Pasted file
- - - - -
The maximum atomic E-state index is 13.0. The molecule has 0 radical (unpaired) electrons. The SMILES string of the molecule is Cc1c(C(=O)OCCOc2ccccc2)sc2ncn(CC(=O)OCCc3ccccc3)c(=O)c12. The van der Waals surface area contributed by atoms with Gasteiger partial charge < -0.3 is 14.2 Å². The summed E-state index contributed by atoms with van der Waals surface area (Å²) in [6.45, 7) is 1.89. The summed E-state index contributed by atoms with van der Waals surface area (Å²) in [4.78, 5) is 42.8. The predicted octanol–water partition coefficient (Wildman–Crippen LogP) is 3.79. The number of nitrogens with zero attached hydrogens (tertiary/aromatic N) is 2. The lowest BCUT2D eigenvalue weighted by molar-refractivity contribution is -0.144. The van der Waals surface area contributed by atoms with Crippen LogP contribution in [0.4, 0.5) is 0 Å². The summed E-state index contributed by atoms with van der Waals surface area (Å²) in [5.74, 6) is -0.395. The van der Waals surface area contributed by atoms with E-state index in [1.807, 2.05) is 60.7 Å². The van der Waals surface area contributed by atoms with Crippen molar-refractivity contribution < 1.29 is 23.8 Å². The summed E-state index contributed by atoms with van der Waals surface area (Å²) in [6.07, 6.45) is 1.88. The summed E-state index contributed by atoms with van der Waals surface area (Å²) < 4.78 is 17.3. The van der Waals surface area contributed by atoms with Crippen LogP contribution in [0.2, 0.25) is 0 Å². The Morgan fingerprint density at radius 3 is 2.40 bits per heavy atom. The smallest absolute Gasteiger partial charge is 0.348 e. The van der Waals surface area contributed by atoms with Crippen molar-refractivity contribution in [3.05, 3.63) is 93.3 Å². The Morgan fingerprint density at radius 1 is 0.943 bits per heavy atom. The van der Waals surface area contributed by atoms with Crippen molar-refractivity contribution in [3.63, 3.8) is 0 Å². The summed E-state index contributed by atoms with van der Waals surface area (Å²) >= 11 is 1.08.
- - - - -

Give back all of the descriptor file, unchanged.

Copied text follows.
The maximum atomic E-state index is 13.0. The molecule has 0 radical (unpaired) electrons. The SMILES string of the molecule is Cc1c(C(=O)OCCOc2ccccc2)sc2ncn(CC(=O)OCCc3ccccc3)c(=O)c12. The van der Waals surface area contributed by atoms with Gasteiger partial charge < -0.3 is 14.2 Å². The summed E-state index contributed by atoms with van der Waals surface area (Å²) in [6.45, 7) is 1.89. The summed E-state index contributed by atoms with van der Waals surface area (Å²) in [4.78, 5) is 42.8. The predicted octanol–water partition coefficient (Wildman–Crippen LogP) is 3.79. The number of nitrogens with zero attached hydrogens (tertiary/aromatic N) is 2. The lowest BCUT2D eigenvalue weighted by molar-refractivity contribution is -0.144. The van der Waals surface area contributed by atoms with Crippen LogP contribution in [0.4, 0.5) is 0 Å². The summed E-state index contributed by atoms with van der Waals surface area (Å²) in [5.74, 6) is -0.395. The van der Waals surface area contributed by atoms with E-state index in [1.807, 2.05) is 60.7 Å². The van der Waals surface area contributed by atoms with Crippen molar-refractivity contribution < 1.29 is 23.8 Å². The summed E-state index contributed by atoms with van der Waals surface area (Å²) in [6.07, 6.45) is 1.88. The summed E-state index contributed by atoms with van der Waals surface area (Å²) < 4.78 is 17.3. The van der Waals surface area contributed by atoms with Crippen LogP contribution in [0.2, 0.25) is 0 Å². The Morgan fingerprint density at radius 3 is 2.40 bits per heavy atom. The smallest absolute Gasteiger partial charge is 0.348 e. The van der Waals surface area contributed by atoms with Crippen molar-refractivity contribution in [3.05, 3.63) is 93.3 Å². The Morgan fingerprint density at radius 1 is 0.943 bits per heavy atom. The van der Waals surface area contributed by atoms with Crippen molar-refractivity contribution in [3.63, 3.8) is 0 Å². The summed E-state index contributed by atoms with van der Waals surface area (Å²) >= 11 is 1.08.